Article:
A criminal known as Lebanese has a dream: to conquer the underworld of Rome. To carry out this feat without precedent he puts together a ruthless and highly organized gang. Their progress ... See full summary »
A brilliant recent graduate struggles to find work. After falling into a babysitting job, she is introduced by the child's mother to the world of the international call center, its employees, and the fast pace that drives them.
"I cento passi" (one hundred steps) was the distance between the Impastatos' house and the house of Tano Badalamenti, an important Mafia boss, in the small Sicilian town of Cinisi. The ... See full summary »
Marco Tullio Giordana
Luigi Lo Cascio,
Luigi Maria Burruano,
Italy, the 1970s, in the grip of molded politics, corruption and the mafia. A small circle of friends grows up in Rome and decides to use their skills and connections with organized crime and specialists to carve out their own share. Thus Il Freddo, Libano and Il Dandi builds up a rogue crime empire. Commissario Scialoja however gives chase, successfully once he can play on the breakdown of their loyalty, especially from Patrizia 'Cinzia'. Written by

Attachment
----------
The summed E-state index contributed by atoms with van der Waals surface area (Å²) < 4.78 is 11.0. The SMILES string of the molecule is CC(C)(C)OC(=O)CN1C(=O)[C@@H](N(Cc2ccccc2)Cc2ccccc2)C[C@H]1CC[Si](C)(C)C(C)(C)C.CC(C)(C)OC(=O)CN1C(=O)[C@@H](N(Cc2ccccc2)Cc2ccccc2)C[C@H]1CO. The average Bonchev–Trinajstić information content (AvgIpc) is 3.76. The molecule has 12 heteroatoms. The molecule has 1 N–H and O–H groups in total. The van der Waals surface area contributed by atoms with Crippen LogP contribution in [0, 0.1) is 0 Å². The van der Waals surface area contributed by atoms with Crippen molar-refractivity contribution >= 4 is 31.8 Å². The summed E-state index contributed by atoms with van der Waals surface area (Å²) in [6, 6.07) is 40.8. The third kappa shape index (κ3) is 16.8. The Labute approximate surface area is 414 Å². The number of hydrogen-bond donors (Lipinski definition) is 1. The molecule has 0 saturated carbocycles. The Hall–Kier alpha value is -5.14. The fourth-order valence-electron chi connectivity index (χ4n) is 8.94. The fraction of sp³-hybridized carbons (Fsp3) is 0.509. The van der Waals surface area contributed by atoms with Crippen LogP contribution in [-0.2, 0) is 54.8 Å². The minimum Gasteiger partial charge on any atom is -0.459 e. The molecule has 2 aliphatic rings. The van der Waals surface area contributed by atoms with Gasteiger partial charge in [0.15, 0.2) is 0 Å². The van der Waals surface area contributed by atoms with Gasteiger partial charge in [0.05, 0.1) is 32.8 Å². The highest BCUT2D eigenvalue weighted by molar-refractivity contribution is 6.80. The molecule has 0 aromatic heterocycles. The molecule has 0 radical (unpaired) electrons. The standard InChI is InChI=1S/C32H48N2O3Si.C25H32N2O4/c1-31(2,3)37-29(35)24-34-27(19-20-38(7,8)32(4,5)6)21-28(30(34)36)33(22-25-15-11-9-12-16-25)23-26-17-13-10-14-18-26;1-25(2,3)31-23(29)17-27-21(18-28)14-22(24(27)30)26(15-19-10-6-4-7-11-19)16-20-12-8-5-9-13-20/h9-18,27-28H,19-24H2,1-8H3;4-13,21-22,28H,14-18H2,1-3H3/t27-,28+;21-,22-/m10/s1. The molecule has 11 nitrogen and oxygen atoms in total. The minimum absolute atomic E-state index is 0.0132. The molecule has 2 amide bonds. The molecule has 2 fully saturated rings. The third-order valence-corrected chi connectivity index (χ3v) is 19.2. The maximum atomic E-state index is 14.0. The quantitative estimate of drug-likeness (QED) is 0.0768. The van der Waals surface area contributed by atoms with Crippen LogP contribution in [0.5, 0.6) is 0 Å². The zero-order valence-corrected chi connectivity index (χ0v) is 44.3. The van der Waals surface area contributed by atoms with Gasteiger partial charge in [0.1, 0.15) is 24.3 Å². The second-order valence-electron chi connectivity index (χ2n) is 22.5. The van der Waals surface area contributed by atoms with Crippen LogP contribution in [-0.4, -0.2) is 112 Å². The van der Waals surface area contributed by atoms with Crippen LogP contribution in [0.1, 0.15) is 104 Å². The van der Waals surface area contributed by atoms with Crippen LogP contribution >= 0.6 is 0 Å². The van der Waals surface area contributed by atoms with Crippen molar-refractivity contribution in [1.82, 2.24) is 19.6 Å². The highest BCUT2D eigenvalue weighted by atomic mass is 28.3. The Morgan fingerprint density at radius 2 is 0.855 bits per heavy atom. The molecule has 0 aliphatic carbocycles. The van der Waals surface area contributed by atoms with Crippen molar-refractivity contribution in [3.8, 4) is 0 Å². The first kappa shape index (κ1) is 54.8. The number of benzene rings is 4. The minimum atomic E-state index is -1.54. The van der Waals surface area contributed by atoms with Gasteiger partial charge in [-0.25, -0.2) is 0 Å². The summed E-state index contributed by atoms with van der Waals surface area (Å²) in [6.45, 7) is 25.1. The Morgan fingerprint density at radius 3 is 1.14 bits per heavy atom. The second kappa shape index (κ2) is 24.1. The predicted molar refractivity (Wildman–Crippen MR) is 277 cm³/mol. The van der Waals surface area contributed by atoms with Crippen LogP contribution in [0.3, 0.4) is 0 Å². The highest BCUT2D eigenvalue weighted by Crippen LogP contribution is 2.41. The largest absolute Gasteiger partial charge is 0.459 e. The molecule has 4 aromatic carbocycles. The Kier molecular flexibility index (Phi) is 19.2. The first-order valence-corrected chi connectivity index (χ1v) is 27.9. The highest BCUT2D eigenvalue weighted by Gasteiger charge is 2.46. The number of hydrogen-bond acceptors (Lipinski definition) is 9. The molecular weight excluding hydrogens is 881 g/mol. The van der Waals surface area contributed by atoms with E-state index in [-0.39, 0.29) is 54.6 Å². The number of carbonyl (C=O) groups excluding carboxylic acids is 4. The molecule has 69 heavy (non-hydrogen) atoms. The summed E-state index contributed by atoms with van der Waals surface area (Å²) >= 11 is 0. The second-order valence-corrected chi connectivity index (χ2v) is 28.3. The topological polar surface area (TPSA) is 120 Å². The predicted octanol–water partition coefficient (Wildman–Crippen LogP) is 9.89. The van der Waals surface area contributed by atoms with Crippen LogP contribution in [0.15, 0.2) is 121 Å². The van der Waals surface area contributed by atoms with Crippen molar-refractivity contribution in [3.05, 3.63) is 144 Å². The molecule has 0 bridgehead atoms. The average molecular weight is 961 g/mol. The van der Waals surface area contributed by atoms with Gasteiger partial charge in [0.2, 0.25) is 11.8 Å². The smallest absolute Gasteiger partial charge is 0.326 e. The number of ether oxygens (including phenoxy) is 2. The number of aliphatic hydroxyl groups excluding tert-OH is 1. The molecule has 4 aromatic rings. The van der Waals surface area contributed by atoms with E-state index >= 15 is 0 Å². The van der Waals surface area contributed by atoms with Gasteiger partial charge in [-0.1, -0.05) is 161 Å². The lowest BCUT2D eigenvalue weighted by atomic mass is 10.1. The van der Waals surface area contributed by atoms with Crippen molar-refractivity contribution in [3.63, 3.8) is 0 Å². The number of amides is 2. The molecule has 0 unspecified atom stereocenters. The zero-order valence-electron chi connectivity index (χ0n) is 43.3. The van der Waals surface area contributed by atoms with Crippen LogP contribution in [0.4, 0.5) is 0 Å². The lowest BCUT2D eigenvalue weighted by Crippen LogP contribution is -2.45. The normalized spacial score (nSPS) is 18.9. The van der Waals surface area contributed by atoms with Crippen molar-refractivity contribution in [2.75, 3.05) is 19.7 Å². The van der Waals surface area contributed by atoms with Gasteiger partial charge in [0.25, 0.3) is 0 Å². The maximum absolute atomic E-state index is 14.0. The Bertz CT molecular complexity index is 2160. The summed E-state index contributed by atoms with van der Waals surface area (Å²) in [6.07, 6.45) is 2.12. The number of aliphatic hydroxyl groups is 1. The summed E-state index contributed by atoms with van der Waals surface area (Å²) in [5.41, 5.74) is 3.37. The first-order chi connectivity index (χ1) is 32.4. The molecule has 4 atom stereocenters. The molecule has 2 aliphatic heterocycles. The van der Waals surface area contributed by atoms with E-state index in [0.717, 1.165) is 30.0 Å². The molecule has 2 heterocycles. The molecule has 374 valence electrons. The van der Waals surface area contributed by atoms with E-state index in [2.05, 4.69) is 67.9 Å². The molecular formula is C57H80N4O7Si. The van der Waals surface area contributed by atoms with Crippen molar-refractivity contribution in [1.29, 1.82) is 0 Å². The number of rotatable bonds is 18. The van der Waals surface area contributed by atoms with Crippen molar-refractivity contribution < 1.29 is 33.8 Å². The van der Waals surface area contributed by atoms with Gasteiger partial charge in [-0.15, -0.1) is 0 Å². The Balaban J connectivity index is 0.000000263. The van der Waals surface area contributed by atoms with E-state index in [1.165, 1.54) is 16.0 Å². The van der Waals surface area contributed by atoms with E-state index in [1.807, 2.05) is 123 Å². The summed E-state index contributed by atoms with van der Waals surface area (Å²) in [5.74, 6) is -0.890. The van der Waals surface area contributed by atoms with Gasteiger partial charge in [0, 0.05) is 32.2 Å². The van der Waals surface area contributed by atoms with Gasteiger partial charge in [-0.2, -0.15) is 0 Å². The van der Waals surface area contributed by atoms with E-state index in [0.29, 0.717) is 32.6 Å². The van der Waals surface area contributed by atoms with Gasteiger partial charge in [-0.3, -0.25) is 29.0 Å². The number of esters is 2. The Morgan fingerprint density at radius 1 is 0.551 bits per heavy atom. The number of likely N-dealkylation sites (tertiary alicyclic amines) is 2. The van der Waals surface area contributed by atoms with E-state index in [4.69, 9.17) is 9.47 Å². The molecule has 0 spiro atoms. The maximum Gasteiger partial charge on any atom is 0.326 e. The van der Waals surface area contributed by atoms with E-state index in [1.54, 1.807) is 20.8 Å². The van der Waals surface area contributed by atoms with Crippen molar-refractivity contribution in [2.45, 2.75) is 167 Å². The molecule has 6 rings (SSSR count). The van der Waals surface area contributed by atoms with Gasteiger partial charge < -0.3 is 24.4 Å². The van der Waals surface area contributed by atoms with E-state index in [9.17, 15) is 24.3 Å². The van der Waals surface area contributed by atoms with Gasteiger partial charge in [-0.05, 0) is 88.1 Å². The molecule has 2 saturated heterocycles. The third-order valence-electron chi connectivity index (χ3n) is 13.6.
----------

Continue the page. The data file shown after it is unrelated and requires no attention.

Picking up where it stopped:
I went to see "Romanzo Criminale" with very high hopes. Michele Placido made one of the best Italian films of the 90's "Un Eroe Borghese" with a superlative Fabrizio Bentivoglio. There he touched a delicate real life story and treated with the vigor of a vintage Costa Gavras. I regret to inform, none of that is evident in "Romanzo Criminale" The great bunch of young Italian actors assembled in one film! A story of friendship and betrayal, paralleled to the turbulent 70's. But something, definitely, went tragically wrong. The film seems rushed and thoughtless. Kim Rossi Stuart, one of the best of his generation, is wonderful to watch but his character swings from gloomy to gloomier and we're ask to feel compassion for him - although we're not allow to grieve for his victims. Half way through the film I started to get impatient and glancing at my watch. I felt detached, unmoved. The last nail in the coffin of this unfortunate venture is the casting of Stefano Accorsi. It may have been a commercial decision, Accorsi is a big star in Italy, but the idea backfired in a big way. His story is as convoluted as it is unbelievable. He doesn't have the strength or the power to transmit the ambiguity of his character. The women are treated as virgins or whores and what else is new. This time, I don't think, nobody can complain of lack of funds. I suspect they went for a commercial operation with fast cutting and a popular score with several well known hits from the 70's on. All together a disappointing experience.
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